Tuesday, June 9, 2009

For the Greater Good

I'm really pleased and proud that this blog will now be part of the Nonprofit Marketing & Fundraising Zone, a topic hub featuring some of the industry's leading experts and practitioners.

Having worked in both the for-profit and nonprofit worlds, I am still often struck by the willingness of those in the not for profit sector to put aside competitive instincts and share ideas and insights for the sake of the greater good. After 20 years, I think I'm getting used to it and I hope that this blog will help others make their marketing programs work better and achieve their fundraising and other goals.

And, if you like the blog, you'll probably enjoy a conversation about what you're trying to accomplish and how we can help. So, feel free to be in contact. (Well, I guess some of that for profit sensibility never goes away).

Sunday, June 7, 2009

Keeping creative on track

Sometimes the creative stage of a marketing project can derail the whole initiative. Decision makers in the organization get frustrated because they are not seeing what they want and the designers are feeling exasperated – not only because the client doesn’t like what they’re doing but also because they are now putting more time into a project than they’re being paid for. Cutting through means either paying more than originally estimated for creative or having a difficult decision with the design firm. Inertia sets in. Before you know it, the project is going nowhere.

Here are two quick suggestions on how to avoid this all-too-familiar predicament.

  • Make sure that those who are making the decision regarding creative issues have the opportunity to meet with the design firm before any work is done. This would apply when professional staff is working with the designers but lay people are making the ultimate decision or when the design firm is briefed by a staff person but more senior staff are making the final decision. There may be lots of push back in terms of making the best use of the time of lay people or senior staff but a face-to-face meeting between designer and decision maker will ensure that everyone is on the same page. It will provide the design firm with a deeper understanding of the strategic objectives and the opportunity to get “inside the heads” of key stakeholders. You may even have to pay the firm to attend one more meeting but any additional time and money will yield better results.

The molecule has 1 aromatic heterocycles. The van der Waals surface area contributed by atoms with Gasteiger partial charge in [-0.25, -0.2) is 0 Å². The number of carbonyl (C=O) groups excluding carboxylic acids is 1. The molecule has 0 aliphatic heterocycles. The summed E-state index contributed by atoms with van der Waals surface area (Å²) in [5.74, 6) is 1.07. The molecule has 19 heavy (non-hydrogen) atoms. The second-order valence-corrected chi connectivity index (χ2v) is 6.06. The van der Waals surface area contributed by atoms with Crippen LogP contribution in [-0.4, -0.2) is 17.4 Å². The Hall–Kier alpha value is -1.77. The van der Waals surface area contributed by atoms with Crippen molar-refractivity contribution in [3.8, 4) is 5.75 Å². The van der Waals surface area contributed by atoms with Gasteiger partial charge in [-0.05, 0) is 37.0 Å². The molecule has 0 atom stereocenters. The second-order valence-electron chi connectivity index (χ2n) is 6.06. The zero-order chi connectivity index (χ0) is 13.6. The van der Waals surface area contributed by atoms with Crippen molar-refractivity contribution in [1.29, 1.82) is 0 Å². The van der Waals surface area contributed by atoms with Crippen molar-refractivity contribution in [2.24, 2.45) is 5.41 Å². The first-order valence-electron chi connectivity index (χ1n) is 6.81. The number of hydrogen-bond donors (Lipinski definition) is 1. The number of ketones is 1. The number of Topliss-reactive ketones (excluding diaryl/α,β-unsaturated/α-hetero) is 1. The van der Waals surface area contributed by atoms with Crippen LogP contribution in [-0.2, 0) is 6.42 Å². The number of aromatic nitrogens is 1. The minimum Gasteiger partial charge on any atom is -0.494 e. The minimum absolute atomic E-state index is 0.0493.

• Have the design firm provide two or three distinct options for whatever is being designed. Make sure the firm understands you want different options and not just variations on a theme. It will cost more but in the end will avoid a project-ending impasse. There is little more frustrating or more useless to a designer than hearing the client say, “I don’t like it but I can’t really tell you why or what I would like better.” Where do you go from there? And who pays for it? Having the additional points of reference that more choices bring will almost always guarantee the possibility of “mixing and matching” between options to arrive at a sense of creative direction. This effect is magnified in a committee situation where multiple minds must meet. There is little chance that everyone will agree on one option but with multiple choices there is a very good possibility of building consensus.

After over 20 years of experience, I can guarantee that these things works and will help you keep projects chugging along.